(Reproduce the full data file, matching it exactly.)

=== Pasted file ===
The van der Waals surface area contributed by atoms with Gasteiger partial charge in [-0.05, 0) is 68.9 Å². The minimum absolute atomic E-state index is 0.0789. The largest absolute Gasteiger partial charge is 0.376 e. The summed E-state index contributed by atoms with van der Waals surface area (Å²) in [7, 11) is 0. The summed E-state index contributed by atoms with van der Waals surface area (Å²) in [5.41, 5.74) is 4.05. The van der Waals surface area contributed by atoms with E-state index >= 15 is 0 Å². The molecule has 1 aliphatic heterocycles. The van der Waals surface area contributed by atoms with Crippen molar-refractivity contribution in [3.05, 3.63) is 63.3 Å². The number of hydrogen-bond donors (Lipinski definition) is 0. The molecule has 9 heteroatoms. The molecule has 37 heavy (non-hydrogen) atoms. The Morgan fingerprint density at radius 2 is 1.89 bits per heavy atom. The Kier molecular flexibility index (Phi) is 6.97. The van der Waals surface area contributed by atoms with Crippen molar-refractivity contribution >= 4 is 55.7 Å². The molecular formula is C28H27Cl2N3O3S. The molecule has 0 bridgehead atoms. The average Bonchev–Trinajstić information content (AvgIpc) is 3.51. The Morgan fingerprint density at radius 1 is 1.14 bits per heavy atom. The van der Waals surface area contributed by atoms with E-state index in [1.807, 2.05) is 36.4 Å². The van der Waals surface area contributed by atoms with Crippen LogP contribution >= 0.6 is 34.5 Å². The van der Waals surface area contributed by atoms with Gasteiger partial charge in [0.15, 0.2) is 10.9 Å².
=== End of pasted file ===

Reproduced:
The van der Waals surface area contributed by atoms with Gasteiger partial charge in [-0.05, 0) is 68.9 Å². The minimum absolute atomic E-state index is 0.0789. The largest absolute Gasteiger partial charge is 0.376 e. The summed E-state index contributed by atoms with van der Waals surface area (Å²) in [7, 11) is 0. The summed E-state index contributed by atoms with van der Waals surface area (Å²) in [5.41, 5.74) is 4.05. The van der Waals surface area contributed by atoms with E-state index >= 15 is 0 Å². The molecule has 1 aliphatic heterocycles. The van der Waals surface area contributed by atoms with Crippen molar-refractivity contribution in [3.05, 3.63) is 63.3 Å². The number of hydrogen-bond donors (Lipinski definition) is 0. The molecule has 9 heteroatoms. The molecule has 37 heavy (non-hydrogen) atoms. The Morgan fingerprint density at radius 2 is 1.89 bits per heavy atom. The Kier molecular flexibility index (Phi) is 6.97. The van der Waals surface area contributed by atoms with Crippen molar-refractivity contribution >= 4 is 55.7 Å². The molecular formula is C28H27Cl2N3O3S. The molecule has 0 bridgehead atoms. The average Bonchev–Trinajstić information content (AvgIpc) is 3.51. The Morgan fingerprint density at radius 1 is 1.14 bits per heavy atom. The van der Waals surface area contributed by atoms with E-state index in [1.807, 2.05) is 36.4 Å². The van der Waals surface area contributed by atoms with Crippen LogP contribution >= 0.6 is 34.5 Å². The van der Waals surface area contributed by atoms with Gasteiger partial charge in [0.15, 0.2) is 10.9 Å².